Television Bouzouki Orchestra, will
open the season in October. The com-
pany performs both traditional and
modern Greek music and dance.
Three international ballet com-
panies will make their Ann Arbor
debut: Aterballeto, Italy's first
national ballet, the National Folk
Ballet of Yugoslavia, and the Berlin
Ballet. Two modern dance com-
panies, The Murray Louis and The
Lewitzky dance companies, are

Jessica Fogel, Assistant Professor in the University Dance Department,
titled 'Enfield In Winter.'

playing silent classics like The Black
Pirate and Robin Hood to a live ac-
companiment by orchestra and
theater organ that are absurdly fun
nonsense and should never be missed.
Hill Street Cinema, which emerged
just a few years ago, has survived
despite showing its films off campus
(at the Hillel Foundation, 1429 Hill
St.) and features a lot of foreign
classics. They also sell popcorn and
drinks, which is no insignificant detail
if you see a lot of movies.
Mediatrics, an extension of the
University Activities Center, is fun-
ded by the University and sticks to a
pretty conventional, safe schedule,
though they also stage periodic sneak
previews of major Hollywood releases
during the course of the school year.
With so many groups and films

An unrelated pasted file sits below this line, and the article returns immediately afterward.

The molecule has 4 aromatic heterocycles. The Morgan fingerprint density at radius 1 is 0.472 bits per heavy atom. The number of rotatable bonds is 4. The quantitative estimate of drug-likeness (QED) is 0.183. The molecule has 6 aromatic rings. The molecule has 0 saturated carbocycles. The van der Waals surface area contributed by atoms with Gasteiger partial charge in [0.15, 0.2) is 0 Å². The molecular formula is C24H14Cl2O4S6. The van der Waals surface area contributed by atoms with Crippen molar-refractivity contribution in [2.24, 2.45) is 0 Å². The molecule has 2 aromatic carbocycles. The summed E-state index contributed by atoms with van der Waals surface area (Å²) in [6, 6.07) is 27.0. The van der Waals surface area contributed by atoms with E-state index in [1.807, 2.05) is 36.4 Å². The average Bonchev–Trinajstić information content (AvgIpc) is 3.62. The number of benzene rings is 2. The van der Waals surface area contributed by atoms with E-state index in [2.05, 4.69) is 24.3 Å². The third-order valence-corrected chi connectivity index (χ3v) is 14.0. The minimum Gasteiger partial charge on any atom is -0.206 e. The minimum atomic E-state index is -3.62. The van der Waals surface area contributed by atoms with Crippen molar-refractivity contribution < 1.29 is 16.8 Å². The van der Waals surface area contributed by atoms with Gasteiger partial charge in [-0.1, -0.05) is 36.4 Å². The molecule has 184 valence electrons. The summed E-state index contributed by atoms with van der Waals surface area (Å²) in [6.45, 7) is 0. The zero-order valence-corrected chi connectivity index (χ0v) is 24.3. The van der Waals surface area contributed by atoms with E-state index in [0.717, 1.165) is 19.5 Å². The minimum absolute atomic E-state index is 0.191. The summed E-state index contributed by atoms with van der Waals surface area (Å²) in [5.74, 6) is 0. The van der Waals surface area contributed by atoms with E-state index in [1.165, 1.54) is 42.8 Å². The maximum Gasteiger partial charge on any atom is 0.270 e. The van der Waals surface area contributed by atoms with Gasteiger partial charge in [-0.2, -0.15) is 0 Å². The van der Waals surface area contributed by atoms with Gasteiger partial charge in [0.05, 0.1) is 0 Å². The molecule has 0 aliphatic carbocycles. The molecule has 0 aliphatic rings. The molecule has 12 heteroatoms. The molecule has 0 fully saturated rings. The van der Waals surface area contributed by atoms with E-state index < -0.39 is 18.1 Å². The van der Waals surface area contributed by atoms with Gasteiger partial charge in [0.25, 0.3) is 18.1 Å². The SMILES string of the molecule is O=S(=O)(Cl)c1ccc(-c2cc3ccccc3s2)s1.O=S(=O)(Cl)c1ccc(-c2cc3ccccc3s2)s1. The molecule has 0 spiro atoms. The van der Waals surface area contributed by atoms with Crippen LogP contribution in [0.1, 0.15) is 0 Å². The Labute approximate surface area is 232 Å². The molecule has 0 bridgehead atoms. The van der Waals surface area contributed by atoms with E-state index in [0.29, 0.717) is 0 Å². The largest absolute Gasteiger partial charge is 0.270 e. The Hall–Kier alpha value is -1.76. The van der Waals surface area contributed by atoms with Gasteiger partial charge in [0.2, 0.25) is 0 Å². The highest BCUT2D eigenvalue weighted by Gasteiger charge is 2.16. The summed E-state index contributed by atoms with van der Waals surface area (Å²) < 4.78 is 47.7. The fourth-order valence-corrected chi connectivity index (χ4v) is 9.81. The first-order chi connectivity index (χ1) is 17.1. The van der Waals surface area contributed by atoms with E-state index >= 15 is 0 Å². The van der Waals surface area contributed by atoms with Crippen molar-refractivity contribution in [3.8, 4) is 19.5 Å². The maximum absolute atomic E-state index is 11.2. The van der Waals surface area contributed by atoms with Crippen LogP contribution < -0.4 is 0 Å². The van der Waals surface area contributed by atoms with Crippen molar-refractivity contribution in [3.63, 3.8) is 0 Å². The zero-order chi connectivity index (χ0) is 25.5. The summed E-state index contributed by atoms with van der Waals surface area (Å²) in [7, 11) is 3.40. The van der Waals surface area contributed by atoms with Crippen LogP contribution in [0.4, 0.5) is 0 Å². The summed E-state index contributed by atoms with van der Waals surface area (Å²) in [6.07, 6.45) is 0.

competing against each other, and a
limited audience, times have been
lean for everyone the last few years.
As a result, there's been greater
cooperation between everyone, with
the more conscientious groups
making sure there's no duplication of
schedules and that smaller, special
films aren't up against heavy com-
petition. Three of the groups, Cinema
Guild, Ann Arbor Film Co-op, and
Cinema Two have started joint spon-
sorships of some films, such as Repo
Man and last winter's impressive
staging of Fassbinder's mammoth 15-
hour Berlin Alexanderplatz, a film far
too expensive for any one organization
to afford.
Every group prints up its own set
of poster-size schedule, but a free
publication called the Michigan
Cinema Guide compiles them all into
a convenient, magazine-format
publication that is invaluable.

scheduled in March. Bella Lewitzky,
director of the Lewitzky Dance Com-
pany and a trailblazer in the modern
dance world, is internationally known
for her high energy, non-stop concer-
ts.
Tickets for these University
Musical Society-sponsored perfor-
mances range from $60-$44 for the
four concert series and from $11-$18
for single performances. Tickets and
further information are available at
the Musical Society's office in Burton
Tower, a hard-to-miss central campus
landmark.
A lot of dance is brewing outside of
the University at the half-dozen
private dance studios within walking
distance from campus. All offer dance
classes in either one or more of the
various types of dance, including tap,
ballet, modern jazz, folk, and
ballroom and some studios even have
performing companies.
The Ann Arbor Ballet Theatre on